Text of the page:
Old 26-03-20, 11:46 PM
rluka rluka is offline
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Quote:
Originally Posted by oc14 View Post
Looks like the cap badge of the Berkshire Yeomanry, whether it is genuine or not I have no idea
PL
It was found with a metal detector and was probably buried in the ground for many years

If genuine, how old would this be?
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  #8  
Old 26-03-20, 11:47 PM
rluka rluka is offline
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Quote:
Originally Posted by manchesters View Post
Looks like a ground dug O/R's brass badge to me.

regards
Yes, it was found with a metal detector
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  #9  
Old 26-03-20, 11:58 PM
rluka rluka is offline
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Quote:
Originally Posted by Luke H View Post
Actually Berkshire Imperial Yeomanry I believe, but broken.

Note the flat line at 6 oíclock on the scroll. This is where the I.Y. letters would have been attached, their breaking has left a flat line rather than the normal scroll border.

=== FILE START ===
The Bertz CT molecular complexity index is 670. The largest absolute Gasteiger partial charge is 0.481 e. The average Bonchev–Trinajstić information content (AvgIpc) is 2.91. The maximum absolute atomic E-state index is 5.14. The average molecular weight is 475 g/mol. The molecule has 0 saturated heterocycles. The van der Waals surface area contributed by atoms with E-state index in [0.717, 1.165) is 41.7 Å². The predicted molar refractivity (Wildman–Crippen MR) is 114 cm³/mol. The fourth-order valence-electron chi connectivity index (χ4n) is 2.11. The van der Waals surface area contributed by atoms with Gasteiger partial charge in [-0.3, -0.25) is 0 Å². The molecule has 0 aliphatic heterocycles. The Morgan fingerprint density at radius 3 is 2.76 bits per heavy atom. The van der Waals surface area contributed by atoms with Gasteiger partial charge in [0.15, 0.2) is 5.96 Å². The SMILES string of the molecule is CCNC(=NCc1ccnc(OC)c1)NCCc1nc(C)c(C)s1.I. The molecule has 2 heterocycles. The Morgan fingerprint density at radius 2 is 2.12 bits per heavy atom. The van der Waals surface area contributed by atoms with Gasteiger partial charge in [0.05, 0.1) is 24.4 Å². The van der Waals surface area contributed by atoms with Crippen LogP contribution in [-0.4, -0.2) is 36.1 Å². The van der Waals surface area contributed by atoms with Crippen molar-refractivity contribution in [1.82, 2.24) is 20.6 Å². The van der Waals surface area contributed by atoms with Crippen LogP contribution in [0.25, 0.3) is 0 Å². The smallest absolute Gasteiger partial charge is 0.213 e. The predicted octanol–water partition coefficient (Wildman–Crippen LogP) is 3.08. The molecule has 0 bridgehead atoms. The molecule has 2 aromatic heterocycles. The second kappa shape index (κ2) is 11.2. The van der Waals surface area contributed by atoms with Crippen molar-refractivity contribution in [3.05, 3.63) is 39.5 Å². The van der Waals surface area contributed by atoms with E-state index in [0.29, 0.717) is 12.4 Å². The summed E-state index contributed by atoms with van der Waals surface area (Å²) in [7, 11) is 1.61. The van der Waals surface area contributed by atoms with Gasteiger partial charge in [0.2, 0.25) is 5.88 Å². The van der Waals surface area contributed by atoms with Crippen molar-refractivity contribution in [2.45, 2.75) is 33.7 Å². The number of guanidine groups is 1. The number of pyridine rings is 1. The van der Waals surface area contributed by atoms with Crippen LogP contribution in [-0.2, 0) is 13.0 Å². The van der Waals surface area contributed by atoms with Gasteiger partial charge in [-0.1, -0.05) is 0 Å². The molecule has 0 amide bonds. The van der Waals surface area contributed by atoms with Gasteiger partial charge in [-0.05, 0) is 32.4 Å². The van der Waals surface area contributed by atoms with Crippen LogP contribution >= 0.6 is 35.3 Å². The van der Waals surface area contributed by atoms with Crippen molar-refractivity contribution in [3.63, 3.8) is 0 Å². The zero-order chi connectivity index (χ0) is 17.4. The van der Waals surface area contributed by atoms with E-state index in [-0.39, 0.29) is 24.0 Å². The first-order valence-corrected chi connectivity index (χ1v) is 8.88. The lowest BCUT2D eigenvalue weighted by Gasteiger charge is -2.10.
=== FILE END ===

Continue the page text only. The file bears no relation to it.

It being an I.Y. is further supported by the fixings. Genuine Berks I.Y. badges had 3 loops, 2 E-W at the scroll curls and 1 North behind the horse. The scars of these are visible on your badge.

The edges of the reverse look correct as does the lettering. So itís either an original badge or cast from an original. I would go with the former and therefore itís GM not lead.
Was the original made from lead? What does GM stand for? It was bent so I put it in boiling water for about 10 minutes and straightened it out. It bends easily.

Thanks for that info
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  #10  
Old 27-03-20, 03:01 AM
rluka rluka is offline
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This badge was found with a metal detector so it was in the ground for quite a few years.
It was bent so I put it in boiling water for about 10 minutes and straightened it out. It was easy to bend so I assumed that it was lead.
Was it plated when it was dropped or is this the way it was made?
How old would this be? Was the original made from lead?

Here is a clearer picture: